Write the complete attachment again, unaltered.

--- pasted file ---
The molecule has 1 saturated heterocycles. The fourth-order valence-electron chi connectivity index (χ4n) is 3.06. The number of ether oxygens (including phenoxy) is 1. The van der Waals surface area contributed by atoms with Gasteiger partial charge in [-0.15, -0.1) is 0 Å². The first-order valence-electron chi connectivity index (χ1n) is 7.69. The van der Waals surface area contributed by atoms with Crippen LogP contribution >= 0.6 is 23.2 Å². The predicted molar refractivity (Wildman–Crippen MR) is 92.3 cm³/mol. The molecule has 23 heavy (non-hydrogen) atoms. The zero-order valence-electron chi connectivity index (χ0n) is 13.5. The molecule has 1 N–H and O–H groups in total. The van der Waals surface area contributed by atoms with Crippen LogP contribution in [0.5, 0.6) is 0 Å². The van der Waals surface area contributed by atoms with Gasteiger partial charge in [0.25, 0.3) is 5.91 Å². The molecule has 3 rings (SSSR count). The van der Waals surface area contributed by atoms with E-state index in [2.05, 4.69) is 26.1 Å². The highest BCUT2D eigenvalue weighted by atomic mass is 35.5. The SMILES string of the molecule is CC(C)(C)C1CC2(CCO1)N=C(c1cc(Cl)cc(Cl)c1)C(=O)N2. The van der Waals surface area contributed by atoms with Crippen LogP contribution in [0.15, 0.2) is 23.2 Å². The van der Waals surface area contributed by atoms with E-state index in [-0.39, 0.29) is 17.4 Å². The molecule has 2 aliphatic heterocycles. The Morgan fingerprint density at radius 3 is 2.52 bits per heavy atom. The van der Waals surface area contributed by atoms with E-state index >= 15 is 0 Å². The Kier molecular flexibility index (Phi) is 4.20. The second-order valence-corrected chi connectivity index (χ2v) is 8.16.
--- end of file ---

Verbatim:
The molecule has 1 saturated heterocycles. The fourth-order valence-electron chi connectivity index (χ4n) is 3.06. The number of ether oxygens (including phenoxy) is 1. The van der Waals surface area contributed by atoms with Gasteiger partial charge in [-0.15, -0.1) is 0 Å². The first-order valence-electron chi connectivity index (χ1n) is 7.69. The van der Waals surface area contributed by atoms with Crippen LogP contribution >= 0.6 is 23.2 Å². The predicted molar refractivity (Wildman–Crippen MR) is 92.3 cm³/mol. The molecule has 23 heavy (non-hydrogen) atoms. The zero-order valence-electron chi connectivity index (χ0n) is 13.5. The molecule has 1 N–H and O–H groups in total. The van der Waals surface area contributed by atoms with Crippen LogP contribution in [0.5, 0.6) is 0 Å². The van der Waals surface area contributed by atoms with Gasteiger partial charge in [0.25, 0.3) is 5.91 Å². The molecule has 3 rings (SSSR count). The van der Waals surface area contributed by atoms with E-state index in [2.05, 4.69) is 26.1 Å². The highest BCUT2D eigenvalue weighted by atomic mass is 35.5. The SMILES string of the molecule is CC(C)(C)C1CC2(CCO1)N=C(c1cc(Cl)cc(Cl)c1)C(=O)N2. The van der Waals surface area contributed by atoms with Crippen LogP contribution in [0.15, 0.2) is 23.2 Å². The van der Waals surface area contributed by atoms with E-state index in [-0.39, 0.29) is 17.4 Å². The molecule has 2 aliphatic heterocycles. The Morgan fingerprint density at radius 3 is 2.52 bits per heavy atom. The van der Waals surface area contributed by atoms with E-state index >= 15 is 0 Å². The Kier molecular flexibility index (Phi) is 4.20. The second-order valence-corrected chi connectivity index (χ2v) is 8.16.